- Either find a convincing intellectual explanation for why part or all of it is false.
- Or find a system of ideas to replace it which explains the same domains of personality and relationships.
Things related to socionics and self-development. Since 2006.
By Rick at 4:24 PM
The site is not yet 100% finished, and the book and instruction manual have not yet hit the press, but check it all out at www.FrictionlessMastery.com. You can sign up to receive notification when the products come out by entering your email here.
UPDATE: DEC. 2016
My instruction manual is now for sale on Amazon.
By Rick at 1:29 PM
It's been three years since I officially renounced socionics. I still subscribe to everything I wrote at the time. I no longer place any importance on socionics types — particularly my own. I disagree with the theory and believe it is fundamentally, hopelessly flawed.
At yet I find myself passively typing people on some subconscious level, even though I don't even care. I've had a number of relationships over the past couple years, and I've pursued women based on romantic attraction alone. It truly makes zero difference to me what type someone is or whether I can even identify their type. I never stop and think, "I wonder what her or his type is."
If I'm in a relationship with someone and it occurs to me that she is an IEI, it makes no practical difference to me. There are attractive and unattractive IEIs, nice ones and not-so-nice, compatible and incompatible. I never attribute "success" or "failure" in a relationship to type. There are always better, more immediate explanations: I am or am not what she is looking for at this stage in life, the attraction between us is deep or merely situational, etc.
On a conscious level I think more about a person's hormones and neurotransmitters, their aims and values, the type of energy that exists between us, and what I am bringing to the table. That is the intellectual framework that has replaced socionics.
Nonetheless, if I dig up the subconscious typing that is going on, I see some interesting patterns:
I no longer write on socionics, at least for the time being. At first I preserved my defunct site Socionics.us by putting it into a sub-folder of my personal site, rickdelong.com. Now I am in the [slow] process of moving my personal site onto the Blogger platform, so the socionics section has disappeared again. Here is the new address at which you can find everything:
By Rick at 11:18 AM
I came across the Braverman test (Edge Effect Quiz) recently and would like to recommend it to readers. You can easily find it online. Here are my results:
Acetylocholine — 40
Dopamine — 29
GABA — 22
Serotonin — 20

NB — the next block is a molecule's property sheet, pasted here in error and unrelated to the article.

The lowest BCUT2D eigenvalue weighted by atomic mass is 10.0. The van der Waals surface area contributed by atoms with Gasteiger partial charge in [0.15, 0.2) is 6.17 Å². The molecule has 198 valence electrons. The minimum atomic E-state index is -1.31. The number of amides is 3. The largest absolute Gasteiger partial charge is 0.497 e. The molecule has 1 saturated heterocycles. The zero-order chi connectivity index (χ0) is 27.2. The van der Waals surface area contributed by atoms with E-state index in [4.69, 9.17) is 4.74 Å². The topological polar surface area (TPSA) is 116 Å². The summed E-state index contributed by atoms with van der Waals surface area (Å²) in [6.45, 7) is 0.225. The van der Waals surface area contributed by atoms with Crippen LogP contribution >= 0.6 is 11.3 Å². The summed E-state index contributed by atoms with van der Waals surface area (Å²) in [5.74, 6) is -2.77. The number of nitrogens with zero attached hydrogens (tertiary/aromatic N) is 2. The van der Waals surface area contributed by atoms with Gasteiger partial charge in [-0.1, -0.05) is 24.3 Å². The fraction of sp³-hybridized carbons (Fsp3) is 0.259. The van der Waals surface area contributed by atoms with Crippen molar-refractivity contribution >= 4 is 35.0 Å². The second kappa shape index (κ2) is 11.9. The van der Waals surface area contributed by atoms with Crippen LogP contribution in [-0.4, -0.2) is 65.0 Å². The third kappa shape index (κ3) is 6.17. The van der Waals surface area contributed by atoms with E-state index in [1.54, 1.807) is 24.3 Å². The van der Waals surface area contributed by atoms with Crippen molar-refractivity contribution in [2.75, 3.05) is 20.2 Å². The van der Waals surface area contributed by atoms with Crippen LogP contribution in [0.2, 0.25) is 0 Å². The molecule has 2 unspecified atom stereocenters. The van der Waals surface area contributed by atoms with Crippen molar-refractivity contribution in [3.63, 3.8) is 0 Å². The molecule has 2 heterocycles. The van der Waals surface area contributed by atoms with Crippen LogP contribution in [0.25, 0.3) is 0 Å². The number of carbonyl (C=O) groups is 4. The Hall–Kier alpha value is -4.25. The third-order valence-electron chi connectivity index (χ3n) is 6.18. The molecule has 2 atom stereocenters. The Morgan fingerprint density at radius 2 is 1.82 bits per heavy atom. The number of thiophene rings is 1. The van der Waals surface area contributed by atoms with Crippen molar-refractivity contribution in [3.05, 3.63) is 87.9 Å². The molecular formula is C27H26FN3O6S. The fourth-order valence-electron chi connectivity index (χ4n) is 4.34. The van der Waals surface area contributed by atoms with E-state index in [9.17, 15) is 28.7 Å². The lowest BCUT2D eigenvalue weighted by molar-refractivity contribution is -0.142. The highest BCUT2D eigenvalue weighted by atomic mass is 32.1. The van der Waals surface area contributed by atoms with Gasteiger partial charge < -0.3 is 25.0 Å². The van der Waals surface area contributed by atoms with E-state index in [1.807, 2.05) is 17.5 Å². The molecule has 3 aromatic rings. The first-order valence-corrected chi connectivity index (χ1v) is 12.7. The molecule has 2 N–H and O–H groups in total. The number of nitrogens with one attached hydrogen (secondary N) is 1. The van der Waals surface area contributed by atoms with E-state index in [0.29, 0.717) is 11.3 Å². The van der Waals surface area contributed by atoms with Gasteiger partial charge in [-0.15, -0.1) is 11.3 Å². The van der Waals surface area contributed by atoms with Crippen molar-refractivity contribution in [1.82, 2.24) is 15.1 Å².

Dopamine — 2
Acetylocholine — 6
Serotonin — 6
GABA — 12
I interpret this to mean that I am a highly creative individual with plenty of motivation to get things done who experiences a somewhat systematic lack of stability and occasional bouts of not-enough-pleasure.
I've thought about the type of women I'm most drawn to (thinking of specific people here, not some kind of ideal) and how they might score on this test. I would surmise they are also high in Acetylocholine, noticeably lower than me on Dopamine, and noticeably higher on Serotonin and GABA without being too high on either.
What this means to me is the following: someone who enjoys learning things to a similar degree as me (I rarely meet people as learning oriented as myself) but is noticeably less dominant than me, better at enjoying simple pleasures without being too pleasure oriented (I can't relate to that mindset), and enjoying a bit more stability in life without having a stability mindset (which I can't relate to).
The Dopamine issue is important. I surmise that in most couples the man would need to have a higher Dopamine output (focus, nature) than the woman to preserve sexual polarity. Exceptions would be couples where the polarities are switched (a masculine, high-Dopamine woman with a feminine, low-Dopamine man). But that is not my case. I prefer women who are lower in Dopamine than I, whom I can "dominate" (guide, motivate, make plans for, etc.).
I'm curious about readers' hypotheses on compatibility issues after taking the test.
I haven't posted much here or on any other of my websites for quite a while, and I wanted to explain why. Back in 2002 when I began writing online, there was a dearth of information and the Internet was still fairly new. Over the next 7 years I produced hundreds of articles on different subjects and designed and maintained several different websites.
As a dearth of information turned into a glut, I gradually lost my interest in writing online. I saw the average amount of time spent on my most commercial website drop from 3 minutes per visitor years back to a half a minute or less. People no longer bookmark websites or read through them like they once did. It matters less and less where information is posted; search engine algorithms allow people to find what they are looking for faster than ever.
Furthermore, mega-sites like Wikipedia or Lonely Planet (many fields have a mega-site, or several, that dominate a subject matter) continue to gain influence while niche sites like my own have to look for ever smaller niches to develop a market in.
Another issue is the global trend of spending more and more time online and on computers or smart phones. I don't know about you, but I don't wish to spend any more time in front of a computer screen than I currently do. My healthy maximum is roughly five hours a day. Of this approximately two hours is online. Many people are spending a lot more than this. While I was developing my larger websites, I routinely spent far more than this.
If I have five hours day to spend on computers, that means I have to ration my time. There is always pressure to spend much more than that. I try to spend 2-3 hours writing and force everything else I need to do into the remaining time. The only way for me to get that much writing done is to not have Internet at home, where I do almost all my writing.